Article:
New Zealander Chris Jackson had a long and successful international and club career. But throughout it all he battled severe mental health problems. Looking back, he regrets the lack of advice and guidance that could have helped him.
Jackson earned 72 New Zealand caps and captained the team on 10 occasions. He played for clubs in New Zealand, Australia and Singapore. Twice New Zealand Player of the Year, he was known as a leader, the toughest guy on the team.
That’s why nobody playing with him, or watching, would have known what he was going through. It was only after his career was over that a confession made during an interview with FIFPRO prompted widespread sympathy and support from so many, including FIFPRO. “I was contacted by FIFPRO on several occasions, which made me feel I did matter,” he says.
“I realised deep down I was not happy and needed more in life”
His problems began at the age of 15 after he finished a footballing scholarship with Wimbledon FC in England and returned to New Zealand. “I always pictured myself playing at the highest level in Europe, playing European Cup football. I was feeling depressed and lost after I had touched my dream but came back to reality. ”
Faced with having to organize his own training, trials and contracts he got into alcohol and drugs with old school friends. “I was young and had no mechanism to ask for help.”
From then on he frequently experienced depression coupled with anxiety regarding his playing performance. The pressure bottled up, particularly when he captained teams going through tough times. “I often went inside myself and only found release by going crazy on drugs and alcohol.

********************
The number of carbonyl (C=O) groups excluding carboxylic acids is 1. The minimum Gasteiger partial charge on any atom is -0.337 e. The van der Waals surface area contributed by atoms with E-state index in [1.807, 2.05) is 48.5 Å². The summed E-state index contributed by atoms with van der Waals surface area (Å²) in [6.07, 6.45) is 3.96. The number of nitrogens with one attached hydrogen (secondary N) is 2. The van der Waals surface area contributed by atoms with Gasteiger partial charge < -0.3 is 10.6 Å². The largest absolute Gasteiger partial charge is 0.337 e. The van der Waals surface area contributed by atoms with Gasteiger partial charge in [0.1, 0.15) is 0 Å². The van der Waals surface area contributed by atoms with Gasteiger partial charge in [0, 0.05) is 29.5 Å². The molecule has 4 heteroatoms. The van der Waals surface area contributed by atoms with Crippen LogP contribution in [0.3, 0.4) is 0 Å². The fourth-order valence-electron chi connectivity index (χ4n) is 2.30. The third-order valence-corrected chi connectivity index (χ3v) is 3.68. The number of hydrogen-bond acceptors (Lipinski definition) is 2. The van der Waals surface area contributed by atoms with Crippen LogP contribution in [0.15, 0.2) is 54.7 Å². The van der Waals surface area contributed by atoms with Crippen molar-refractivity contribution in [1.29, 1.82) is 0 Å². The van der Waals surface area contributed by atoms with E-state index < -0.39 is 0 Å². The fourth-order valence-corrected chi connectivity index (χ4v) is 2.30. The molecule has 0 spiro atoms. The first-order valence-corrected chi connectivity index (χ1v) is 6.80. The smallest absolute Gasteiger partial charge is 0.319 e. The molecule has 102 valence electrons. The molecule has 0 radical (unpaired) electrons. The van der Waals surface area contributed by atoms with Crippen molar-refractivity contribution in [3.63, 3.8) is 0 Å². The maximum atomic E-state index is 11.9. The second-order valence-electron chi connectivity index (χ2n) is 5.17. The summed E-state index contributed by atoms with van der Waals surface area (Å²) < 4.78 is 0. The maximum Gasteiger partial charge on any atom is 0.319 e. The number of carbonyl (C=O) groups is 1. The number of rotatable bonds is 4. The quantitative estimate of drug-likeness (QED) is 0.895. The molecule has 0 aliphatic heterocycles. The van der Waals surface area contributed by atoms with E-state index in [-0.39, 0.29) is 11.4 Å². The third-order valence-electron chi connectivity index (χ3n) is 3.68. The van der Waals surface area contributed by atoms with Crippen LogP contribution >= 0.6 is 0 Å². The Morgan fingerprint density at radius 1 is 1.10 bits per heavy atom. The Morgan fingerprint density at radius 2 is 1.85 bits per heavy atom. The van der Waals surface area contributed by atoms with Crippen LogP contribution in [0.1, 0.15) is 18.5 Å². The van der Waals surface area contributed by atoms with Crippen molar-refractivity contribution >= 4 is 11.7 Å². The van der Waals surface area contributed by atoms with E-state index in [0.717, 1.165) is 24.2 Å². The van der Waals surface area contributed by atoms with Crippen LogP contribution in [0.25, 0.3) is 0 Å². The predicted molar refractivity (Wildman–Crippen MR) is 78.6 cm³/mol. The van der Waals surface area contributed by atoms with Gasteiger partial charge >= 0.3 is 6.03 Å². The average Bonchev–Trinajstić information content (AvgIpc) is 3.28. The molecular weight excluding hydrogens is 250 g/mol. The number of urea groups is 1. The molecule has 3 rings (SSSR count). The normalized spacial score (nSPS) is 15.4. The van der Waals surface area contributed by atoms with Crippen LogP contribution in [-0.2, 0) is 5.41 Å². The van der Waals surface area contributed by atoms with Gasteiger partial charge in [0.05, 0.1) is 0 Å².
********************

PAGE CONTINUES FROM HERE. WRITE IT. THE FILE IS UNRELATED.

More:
FEAR AND NEGATIVITY
"Before international games I would be taking drugs and partying with friends. Then days later I was trying to mark Lothar Matthäus or Ronaldinho!
"I played with fear and negativity. I was just trying to get through each game until the end of each season brought relief.
"I knew subconsciously I had issues with myself when I was kind of bingeing with those vices. I realised deep down I was not happy and needed more in my life."
He now looks back on his career with mixed emotions. His love of the game got him through, but he says: “I feel I could have reached higher goals if I had been given advice and guidance.”
In finally opening up he made everyone in New Zealand football aware that professional footballers might need help too. As a consequence, the NZPFA and New Zealand Football signed a new collective bargaining agreement for the national team which included measures to monitor all players’ mental health.
“I could have reached higher goals”
“I was so happy to see that the CBA for the national team included mental health help for the players and player counselling opportunities. It was worth going out on a limb like I did with my story.” He added that he would love to assist current or former players who are also experiencing mental health problems.
It is because of stories like this that FIFPRO places such an emphasis on player mental health. Our research shows that 38% of current professionals and 35% of former professional footballers reported experiencing feelings of depression or anxiety in the four weeks before participating in the research.
FIFPRO therefore believes that all players should have access to high quality mental health support and we applaud countries where this is now in place.